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Guanyin in Teaching Mudra (Vitarka)
Item No. 16124

18th Century, Buddhist, China
Lacquer over Wood and Polychrome
42.5" x 17" x 12"
( 107.95 x 43.18 x 30.48 cm)
(H x W x D)

This statue of a seated bodhisattva is a portrait of simple elegance and power. The image probably represents Guanyin, although it does not contain definitive symbols of her, such as an Amitabha Buddha in her crown.

The image is finely carved with few decorative details. The crown which comes to a point (now missing due to age) is unadorned. Her hair is very simple, pulled back and flowing slightly down the back of her head. The face, elegantly carved in contemplation expression is tilted forward as if to hear all the cries and prayers of her devotees. The eyes are cast down to view the devotees below her, as the statue was originally placed in niche above eye level. There is a small round bump in the center of her forehead, an urna, which is a "spiral or circular dot placed on the forehead of Buddhas or bodhisattvas as an auspicious sign, sometimes though to represent wisdom." (Wikipedia)

She is simply clad. She has a shawl over her shoulders extending to the back of the figure and placed over an outer robe. The outer garment is open at the front and bordered with a round red hem and reveals a bare chest with a pectoral like necklace and a high shirt tied at the waist with a ribbon.

She sits in padmasana with her legs covered. Her right hand is raised in front of her chest in vitarka, or the explanation mudra with the middle finger and the thumb touching. According to McArthur, "The joining of these fingers "forms a circle that represents perfection, or enlightenment."(McArthur p. 42) This mudra is closely associated with Guanyin as it represents "teaching the dharma, or Buddhist law and is believed to convince listeners of the truth of the dharma."(McArthur p.42).

Her left hand rests on her knee clasping a rosary, a symbol of her devotion to Buddhism and its tenets and the means of her calling upon the Buddhas for assistance." (geocities) Guanyin is associated with the rosary from her birth, as she was born with a rosary in one hand and a white lotus in the other.(compass) According to another source, "It is taught that the beads represent all living beings and the turning of the beads symbolizes that Avalokitesvara (she is known as Guanyin in Mahayana Buddhism) is leading them out of their state of misery and repeated rounds of rebirth into Nirvana."(geocities)

She sits on a high pedestal tall topped by two large lotus leaves (one is now decayed)and an open lotus with pointed petals. The lotus is one of the major symbols of Buddhism, representing purity and rebirth. "Buddhists believe that just as the lotus flower rises unsoiled from the mud an mire to blossom above the water's surface, so cam the human heart or mind develop the virtues of he Buddha, transcending desires and attachments to reveal its pure nature." (Markell p.75)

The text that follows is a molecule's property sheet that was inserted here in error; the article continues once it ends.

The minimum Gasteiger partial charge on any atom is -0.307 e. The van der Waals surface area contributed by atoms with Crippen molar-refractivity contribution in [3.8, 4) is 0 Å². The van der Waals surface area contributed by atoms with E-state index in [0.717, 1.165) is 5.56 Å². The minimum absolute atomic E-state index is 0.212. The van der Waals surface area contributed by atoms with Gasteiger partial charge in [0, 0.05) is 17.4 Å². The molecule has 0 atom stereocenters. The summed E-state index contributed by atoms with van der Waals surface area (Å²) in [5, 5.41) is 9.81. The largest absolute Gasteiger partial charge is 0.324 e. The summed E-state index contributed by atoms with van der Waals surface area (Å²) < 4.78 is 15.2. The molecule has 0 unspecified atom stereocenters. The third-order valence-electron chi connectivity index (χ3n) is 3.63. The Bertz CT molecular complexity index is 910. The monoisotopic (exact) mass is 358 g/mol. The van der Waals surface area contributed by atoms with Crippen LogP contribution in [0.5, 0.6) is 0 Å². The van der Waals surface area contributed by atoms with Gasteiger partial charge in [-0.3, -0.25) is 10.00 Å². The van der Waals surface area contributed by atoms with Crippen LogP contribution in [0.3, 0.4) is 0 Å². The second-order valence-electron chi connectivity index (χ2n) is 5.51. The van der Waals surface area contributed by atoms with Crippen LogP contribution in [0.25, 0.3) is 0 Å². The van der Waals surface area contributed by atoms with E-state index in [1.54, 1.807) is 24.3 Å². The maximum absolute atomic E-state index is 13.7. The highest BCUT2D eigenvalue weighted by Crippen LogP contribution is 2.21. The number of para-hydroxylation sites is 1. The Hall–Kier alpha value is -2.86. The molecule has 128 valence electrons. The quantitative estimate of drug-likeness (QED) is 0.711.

Bagyalkakshmi, “The Creation of Goddess of Mercy from Avalokitesvara” in Across the Himalayan Gap, New Deli, Gyan Publishing House, 1998.

John Blofeld, Bodhisattva of Compassion: The Mystical Tradition of Kuan Yin, Denver, Shambala Publications, 1978.

Jose Ignacio Cabezon, “Mother Wisdom, Father Love: Gender-based Imagery in Mahayana Buddhist Thought,” in Buddhism, Sexuality, and Gender, Jose Ignacio Cabezon, ed., State University of New York Press, Albany, 1992.

Anthony Flanagan, Buddhism: An Introduction: Buddhist Symbols,

Eloise Hart, “Kuan Yin: Goddess of Mercy, Friend of Mankind,” Sunrise Magazine, December, 1984/January, 1985.

Chun-Fang Yu, Kuan-yin: The Chinese Transformation of Avalokitesvara, New York, Columbia University Press, 2001.

Chun-Fang Yu, “Kuan-yin: The Chinese Transformation of Avalokitesvara” in Latter Days of the Law: Images of Chinese Buddhism 850-1850, Marsha Weidner, Ed. Honolulu, University of Hawaii Press, 1994, p.151-182.

Patricia Eichenbaum Karetzky, Images of Asia: Chinese Buddhist Art, Oxford Univesity Press, New York, 2002.

Gill Farrer-Halls, The Feminine Face of Buddhism, Godsfield Press, Illinois, 2002.

Cari and Jon Markell, ed., Masterpieces of Buddhist Art: The Works of Korean National Treasure Master Jin Hyung Lee Seoul, Yeogin Gallery of Buddhist Art, 2007.

Meher McArthur, Reading Buddhist Art: An Illustrated Guide to Buddhist Signs and Symbols, London, Thames and Hudson, 2002.

Barbara Reed, “The Gender Symbolism of Kuan-yin Bodhisattva,” in Buddhism, Sexuality and Gender, in Buddhism, Sexuality, and Gender, Jose Ignacio Cabezon, ed., State University of New York Press, Albany, 1992.

Web Sources, Guanyin the Compassionate Savioress, Alex Chew, QUAN-YIN:The Goddess of Compassion and Mercy

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